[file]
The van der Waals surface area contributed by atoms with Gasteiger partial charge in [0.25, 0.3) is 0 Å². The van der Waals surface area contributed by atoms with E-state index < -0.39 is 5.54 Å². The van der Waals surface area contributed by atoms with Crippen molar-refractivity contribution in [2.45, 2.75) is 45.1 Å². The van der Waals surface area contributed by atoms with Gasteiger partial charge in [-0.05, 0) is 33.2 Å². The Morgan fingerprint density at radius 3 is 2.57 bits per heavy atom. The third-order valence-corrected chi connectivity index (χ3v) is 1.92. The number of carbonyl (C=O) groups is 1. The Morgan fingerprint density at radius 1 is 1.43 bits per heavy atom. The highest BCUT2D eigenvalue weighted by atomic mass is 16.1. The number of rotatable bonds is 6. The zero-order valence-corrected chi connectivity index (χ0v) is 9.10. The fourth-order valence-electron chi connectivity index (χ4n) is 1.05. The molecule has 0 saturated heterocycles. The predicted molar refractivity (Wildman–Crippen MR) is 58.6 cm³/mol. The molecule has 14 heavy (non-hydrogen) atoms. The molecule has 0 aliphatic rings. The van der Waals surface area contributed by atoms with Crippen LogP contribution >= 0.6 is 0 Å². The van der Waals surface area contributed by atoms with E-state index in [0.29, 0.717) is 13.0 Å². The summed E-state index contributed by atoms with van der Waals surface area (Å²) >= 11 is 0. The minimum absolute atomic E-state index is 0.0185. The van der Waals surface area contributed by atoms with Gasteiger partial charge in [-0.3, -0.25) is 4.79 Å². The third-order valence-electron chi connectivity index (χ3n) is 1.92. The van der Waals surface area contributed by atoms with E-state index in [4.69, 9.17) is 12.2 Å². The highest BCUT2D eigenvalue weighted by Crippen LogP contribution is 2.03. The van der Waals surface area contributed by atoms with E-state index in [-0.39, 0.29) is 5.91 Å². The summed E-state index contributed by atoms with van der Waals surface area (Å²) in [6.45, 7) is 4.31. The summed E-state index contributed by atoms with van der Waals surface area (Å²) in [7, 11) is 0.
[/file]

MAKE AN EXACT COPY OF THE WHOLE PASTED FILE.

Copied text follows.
The van der Waals surface area contributed by atoms with Gasteiger partial charge in [0.25, 0.3) is 0 Å². The van der Waals surface area contributed by atoms with E-state index < -0.39 is 5.54 Å². The van der Waals surface area contributed by atoms with Crippen molar-refractivity contribution in [2.45, 2.75) is 45.1 Å². The van der Waals surface area contributed by atoms with Gasteiger partial charge in [-0.05, 0) is 33.2 Å². The Morgan fingerprint density at radius 3 is 2.57 bits per heavy atom. The third-order valence-corrected chi connectivity index (χ3v) is 1.92. The number of carbonyl (C=O) groups is 1. The Morgan fingerprint density at radius 1 is 1.43 bits per heavy atom. The highest BCUT2D eigenvalue weighted by atomic mass is 16.1. The number of rotatable bonds is 6. The zero-order valence-corrected chi connectivity index (χ0v) is 9.10. The fourth-order valence-electron chi connectivity index (χ4n) is 1.05. The molecule has 0 saturated heterocycles. The predicted molar refractivity (Wildman–Crippen MR) is 58.6 cm³/mol. The molecule has 14 heavy (non-hydrogen) atoms. The molecule has 0 aliphatic rings. The van der Waals surface area contributed by atoms with Crippen LogP contribution >= 0.6 is 0 Å². The van der Waals surface area contributed by atoms with E-state index in [0.29, 0.717) is 13.0 Å². The summed E-state index contributed by atoms with van der Waals surface area (Å²) >= 11 is 0. The minimum absolute atomic E-state index is 0.0185. The van der Waals surface area contributed by atoms with Gasteiger partial charge in [-0.3, -0.25) is 4.79 Å². The third-order valence-electron chi connectivity index (χ3n) is 1.92. The van der Waals surface area contributed by atoms with E-state index in [4.69, 9.17) is 12.2 Å². The highest BCUT2D eigenvalue weighted by Crippen LogP contribution is 2.03. The van der Waals surface area contributed by atoms with E-state index in [-0.39, 0.29) is 5.91 Å². The summed E-state index contributed by atoms with van der Waals surface area (Å²) in [6.45, 7) is 4.31. The summed E-state index contributed by atoms with van der Waals surface area (Å²) in [7, 11) is 0.